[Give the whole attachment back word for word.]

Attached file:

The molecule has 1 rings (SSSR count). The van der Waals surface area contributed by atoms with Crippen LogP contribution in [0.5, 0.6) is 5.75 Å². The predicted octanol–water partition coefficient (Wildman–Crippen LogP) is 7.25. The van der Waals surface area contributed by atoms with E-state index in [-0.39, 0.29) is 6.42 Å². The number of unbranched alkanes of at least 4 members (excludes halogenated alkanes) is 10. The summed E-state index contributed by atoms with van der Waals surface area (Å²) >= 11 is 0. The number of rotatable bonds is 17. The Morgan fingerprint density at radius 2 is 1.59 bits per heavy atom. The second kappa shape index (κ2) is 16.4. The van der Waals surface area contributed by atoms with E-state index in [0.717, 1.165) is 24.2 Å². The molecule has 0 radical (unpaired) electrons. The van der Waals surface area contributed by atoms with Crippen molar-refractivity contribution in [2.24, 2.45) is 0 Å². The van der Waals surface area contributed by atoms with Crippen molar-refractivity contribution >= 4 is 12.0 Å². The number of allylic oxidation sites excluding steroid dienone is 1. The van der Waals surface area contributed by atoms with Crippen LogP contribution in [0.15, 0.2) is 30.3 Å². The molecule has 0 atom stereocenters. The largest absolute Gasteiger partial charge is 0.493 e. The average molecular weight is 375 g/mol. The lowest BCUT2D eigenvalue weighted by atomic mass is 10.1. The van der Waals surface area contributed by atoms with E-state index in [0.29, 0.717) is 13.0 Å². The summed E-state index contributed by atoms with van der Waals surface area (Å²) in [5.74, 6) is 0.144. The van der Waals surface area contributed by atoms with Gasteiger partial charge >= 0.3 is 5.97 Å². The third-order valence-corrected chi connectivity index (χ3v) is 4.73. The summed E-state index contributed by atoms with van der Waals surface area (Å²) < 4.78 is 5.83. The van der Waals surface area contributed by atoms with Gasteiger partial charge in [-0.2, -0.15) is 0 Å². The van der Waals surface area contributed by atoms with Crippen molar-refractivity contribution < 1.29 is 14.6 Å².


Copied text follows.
The molecule has 1 rings (SSSR count). The van der Waals surface area contributed by atoms with Crippen LogP contribution in [0.5, 0.6) is 5.75 Å². The predicted octanol–water partition coefficient (Wildman–Crippen LogP) is 7.25. The van der Waals surface area contributed by atoms with E-state index in [-0.39, 0.29) is 6.42 Å². The number of unbranched alkanes of at least 4 members (excludes halogenated alkanes) is 10. The summed E-state index contributed by atoms with van der Waals surface area (Å²) >= 11 is 0. The number of rotatable bonds is 17. The Morgan fingerprint density at radius 2 is 1.59 bits per heavy atom. The second kappa shape index (κ2) is 16.4. The van der Waals surface area contributed by atoms with E-state index in [0.717, 1.165) is 24.2 Å². The molecule has 0 radical (unpaired) electrons. The van der Waals surface area contributed by atoms with Crippen molar-refractivity contribution in [2.24, 2.45) is 0 Å². The van der Waals surface area contributed by atoms with Crippen molar-refractivity contribution >= 4 is 12.0 Å². The number of allylic oxidation sites excluding steroid dienone is 1. The van der Waals surface area contributed by atoms with Crippen LogP contribution in [0.15, 0.2) is 30.3 Å². The molecule has 0 atom stereocenters. The largest absolute Gasteiger partial charge is 0.493 e. The average molecular weight is 375 g/mol. The lowest BCUT2D eigenvalue weighted by atomic mass is 10.1. The van der Waals surface area contributed by atoms with E-state index in [0.29, 0.717) is 13.0 Å². The summed E-state index contributed by atoms with van der Waals surface area (Å²) in [5.74, 6) is 0.144. The van der Waals surface area contributed by atoms with Gasteiger partial charge >= 0.3 is 5.97 Å². The third-order valence-corrected chi connectivity index (χ3v) is 4.73. The summed E-state index contributed by atoms with van der Waals surface area (Å²) < 4.78 is 5.83. The van der Waals surface area contributed by atoms with Gasteiger partial charge in [-0.2, -0.15) is 0 Å². The van der Waals surface area contributed by atoms with Crippen molar-refractivity contribution < 1.29 is 14.6 Å².